Pro bono: Unfair notices and groundbreaking asylum granted

Slovakia's largest law firms have shown which individuals and organisations they represented free of charge.

Law firms provided legal advices pro bono related to the negative impact of the anti-pandemic measures on retail.Law firms provided legal advices pro bono related to the negative impact of the anti-pandemic measures on retail. (Source: TASR)

EMPLOYEES who believe they have been laid off unfairly are among the clients that several large law firms working in Slovakia represented pro bono in 2020.
This is the type of pro bono consultancy that appears most frequently in the overview of the pro bono activities of Slovakia’s largest law firms, compiled by the Sme daily and The Slovak Spectator for the Právo magazine with the rankings of the largest law firms on the Slovak market.

For example, international law firm Squire Patton Boggs is representing Mária Bieliková in her case against the Faculty of Informatics and Information Technologies of the Slovak University of Technology in Bratislava. At the end of 2019, the current dean of the faculty, Ivan Kotuliak, took control of the school despite a great pressure from the media and from society in general. He subsequently fired Bieliková. His step prompted her supporters to launch a petition, and Czech academics have also supported the ousted professor. Bieliková has received pro bono services from the TaylorWessing e/n/w/c law firm, too.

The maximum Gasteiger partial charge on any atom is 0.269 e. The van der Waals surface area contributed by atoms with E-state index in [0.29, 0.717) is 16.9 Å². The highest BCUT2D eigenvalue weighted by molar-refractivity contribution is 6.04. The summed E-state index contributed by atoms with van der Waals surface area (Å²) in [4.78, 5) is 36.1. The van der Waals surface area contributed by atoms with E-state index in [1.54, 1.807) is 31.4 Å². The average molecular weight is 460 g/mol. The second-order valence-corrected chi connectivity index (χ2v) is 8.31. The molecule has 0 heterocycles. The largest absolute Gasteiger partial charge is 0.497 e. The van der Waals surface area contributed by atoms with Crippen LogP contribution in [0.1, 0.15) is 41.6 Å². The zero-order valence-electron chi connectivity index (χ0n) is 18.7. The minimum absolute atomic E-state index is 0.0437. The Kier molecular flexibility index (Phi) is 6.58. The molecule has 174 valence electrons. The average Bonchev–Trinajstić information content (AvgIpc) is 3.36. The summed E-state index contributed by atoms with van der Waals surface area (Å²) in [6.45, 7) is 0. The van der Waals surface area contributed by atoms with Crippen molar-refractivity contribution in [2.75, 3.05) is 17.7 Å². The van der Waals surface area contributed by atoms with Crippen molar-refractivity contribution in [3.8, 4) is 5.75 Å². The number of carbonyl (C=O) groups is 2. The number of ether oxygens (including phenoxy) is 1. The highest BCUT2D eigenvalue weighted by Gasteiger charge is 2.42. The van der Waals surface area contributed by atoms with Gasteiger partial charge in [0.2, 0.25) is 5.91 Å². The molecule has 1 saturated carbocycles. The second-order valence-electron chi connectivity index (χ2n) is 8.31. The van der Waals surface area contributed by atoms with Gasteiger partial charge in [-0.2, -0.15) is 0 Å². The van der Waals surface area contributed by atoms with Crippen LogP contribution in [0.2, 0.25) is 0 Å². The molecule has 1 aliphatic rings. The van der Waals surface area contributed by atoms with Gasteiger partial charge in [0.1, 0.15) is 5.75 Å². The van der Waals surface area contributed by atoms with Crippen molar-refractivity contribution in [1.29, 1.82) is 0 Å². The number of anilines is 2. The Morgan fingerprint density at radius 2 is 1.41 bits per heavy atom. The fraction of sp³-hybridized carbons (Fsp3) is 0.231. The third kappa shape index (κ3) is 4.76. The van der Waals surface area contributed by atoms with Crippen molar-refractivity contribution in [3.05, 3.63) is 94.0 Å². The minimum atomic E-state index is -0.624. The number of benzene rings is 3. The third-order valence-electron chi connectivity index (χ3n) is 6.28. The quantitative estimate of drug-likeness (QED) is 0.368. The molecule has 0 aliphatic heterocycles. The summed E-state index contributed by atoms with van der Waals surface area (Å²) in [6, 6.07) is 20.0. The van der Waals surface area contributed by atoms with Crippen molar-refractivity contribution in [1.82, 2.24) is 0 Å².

Attorneys from the Čechová & Partners law firm are representing journalists Peter Kapitán and Martin Poláš in their case against the News and Media Holding publishing house, which operates under the Penta financial group. Partner at the law firm Tomáš Rybár said that they were fired in retaliation of their “internal whistleblowing actions”.

He explained that they both pointed to a violation of ethical and journalistic standards committed by their employer.

This case has the potential to impact a large part of the labour market.

“It is highly probable that the violation of a statutory prohibition of dependent work outside of an employment contract occurred in the case of these two journalists,” Rybár noted.

The journalists performed their job under commercial contracts, even though they had the usual employment relationship with their employer.

The Kinstellar law firm is also dealing with a pro bono case regarding invalid termination notices. The case concerns a group of foreigners, but the firm has not given any more details. The White & Case law firm reports a similar case regarding a notice for a staff member in the Fire and Rescue Corps.

Different approach to classification

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